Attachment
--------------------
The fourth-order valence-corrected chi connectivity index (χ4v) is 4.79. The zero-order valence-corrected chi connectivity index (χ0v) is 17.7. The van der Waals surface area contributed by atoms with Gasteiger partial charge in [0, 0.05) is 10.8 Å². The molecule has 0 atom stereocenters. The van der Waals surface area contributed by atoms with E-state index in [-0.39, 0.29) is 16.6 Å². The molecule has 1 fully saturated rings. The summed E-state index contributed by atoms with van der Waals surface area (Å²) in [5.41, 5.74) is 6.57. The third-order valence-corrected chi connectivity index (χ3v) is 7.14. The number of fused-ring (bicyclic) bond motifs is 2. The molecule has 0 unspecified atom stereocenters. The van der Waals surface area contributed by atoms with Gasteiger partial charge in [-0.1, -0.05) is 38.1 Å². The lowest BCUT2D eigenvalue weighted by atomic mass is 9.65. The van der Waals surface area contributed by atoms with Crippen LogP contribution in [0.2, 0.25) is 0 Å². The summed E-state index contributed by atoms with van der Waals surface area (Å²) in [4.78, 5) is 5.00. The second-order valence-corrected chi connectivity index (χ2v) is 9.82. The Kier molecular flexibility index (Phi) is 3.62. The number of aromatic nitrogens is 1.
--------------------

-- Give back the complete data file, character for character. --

The fourth-order valence-corrected chi connectivity index (χ4v) is 4.79. The zero-order valence-corrected chi connectivity index (χ0v) is 17.7. The van der Waals surface area contributed by atoms with Gasteiger partial charge in [0, 0.05) is 10.8 Å². The molecule has 0 atom stereocenters. The van der Waals surface area contributed by atoms with E-state index in [-0.39, 0.29) is 16.6 Å². The molecule has 1 fully saturated rings. The summed E-state index contributed by atoms with van der Waals surface area (Å²) in [5.41, 5.74) is 6.57. The third-order valence-corrected chi connectivity index (χ3v) is 7.14. The number of fused-ring (bicyclic) bond motifs is 2. The molecule has 0 unspecified atom stereocenters. The van der Waals surface area contributed by atoms with Gasteiger partial charge in [-0.1, -0.05) is 38.1 Å². The lowest BCUT2D eigenvalue weighted by atomic mass is 9.65. The van der Waals surface area contributed by atoms with Crippen LogP contribution in [0.2, 0.25) is 0 Å². The summed E-state index contributed by atoms with van der Waals surface area (Å²) in [4.78, 5) is 5.00. The second-order valence-corrected chi connectivity index (χ2v) is 9.82. The Kier molecular flexibility index (Phi) is 3.62. The number of aromatic nitrogens is 1.